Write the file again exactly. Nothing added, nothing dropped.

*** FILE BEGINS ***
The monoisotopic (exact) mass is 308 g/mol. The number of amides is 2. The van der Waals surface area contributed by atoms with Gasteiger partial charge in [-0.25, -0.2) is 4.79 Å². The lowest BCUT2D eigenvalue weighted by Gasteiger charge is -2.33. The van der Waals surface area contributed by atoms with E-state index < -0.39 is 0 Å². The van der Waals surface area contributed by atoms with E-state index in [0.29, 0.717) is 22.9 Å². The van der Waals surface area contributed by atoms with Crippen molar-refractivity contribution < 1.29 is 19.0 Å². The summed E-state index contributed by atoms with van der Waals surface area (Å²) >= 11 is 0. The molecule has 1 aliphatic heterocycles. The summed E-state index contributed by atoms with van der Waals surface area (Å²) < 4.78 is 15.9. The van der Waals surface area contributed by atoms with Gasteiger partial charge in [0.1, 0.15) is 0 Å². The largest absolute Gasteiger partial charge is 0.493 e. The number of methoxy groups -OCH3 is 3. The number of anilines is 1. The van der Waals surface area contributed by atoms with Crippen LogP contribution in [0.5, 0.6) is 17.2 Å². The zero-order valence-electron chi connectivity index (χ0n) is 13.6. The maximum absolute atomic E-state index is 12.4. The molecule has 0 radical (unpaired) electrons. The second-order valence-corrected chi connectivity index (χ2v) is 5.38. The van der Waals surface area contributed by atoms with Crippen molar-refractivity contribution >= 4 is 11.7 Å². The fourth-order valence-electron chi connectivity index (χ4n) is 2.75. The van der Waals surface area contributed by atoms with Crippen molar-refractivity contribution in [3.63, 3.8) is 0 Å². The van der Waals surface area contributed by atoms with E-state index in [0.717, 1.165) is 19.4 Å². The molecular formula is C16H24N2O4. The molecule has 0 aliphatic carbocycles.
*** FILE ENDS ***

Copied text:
The monoisotopic (exact) mass is 308 g/mol. The number of amides is 2. The van der Waals surface area contributed by atoms with Gasteiger partial charge in [-0.25, -0.2) is 4.79 Å². The lowest BCUT2D eigenvalue weighted by Gasteiger charge is -2.33. The van der Waals surface area contributed by atoms with E-state index < -0.39 is 0 Å². The van der Waals surface area contributed by atoms with E-state index in [0.29, 0.717) is 22.9 Å². The van der Waals surface area contributed by atoms with Crippen molar-refractivity contribution < 1.29 is 19.0 Å². The summed E-state index contributed by atoms with van der Waals surface area (Å²) >= 11 is 0. The molecule has 1 aliphatic heterocycles. The summed E-state index contributed by atoms with van der Waals surface area (Å²) < 4.78 is 15.9. The van der Waals surface area contributed by atoms with Gasteiger partial charge in [0.1, 0.15) is 0 Å². The largest absolute Gasteiger partial charge is 0.493 e. The number of methoxy groups -OCH3 is 3. The number of anilines is 1. The van der Waals surface area contributed by atoms with Crippen LogP contribution in [0.5, 0.6) is 17.2 Å². The zero-order valence-electron chi connectivity index (χ0n) is 13.6. The maximum absolute atomic E-state index is 12.4. The molecule has 0 radical (unpaired) electrons. The second-order valence-corrected chi connectivity index (χ2v) is 5.38. The van der Waals surface area contributed by atoms with Crippen molar-refractivity contribution >= 4 is 11.7 Å². The fourth-order valence-electron chi connectivity index (χ4n) is 2.75. The van der Waals surface area contributed by atoms with Crippen molar-refractivity contribution in [3.63, 3.8) is 0 Å². The van der Waals surface area contributed by atoms with E-state index in [0.717, 1.165) is 19.4 Å². The molecular formula is C16H24N2O4. The molecule has 0 aliphatic carbocycles.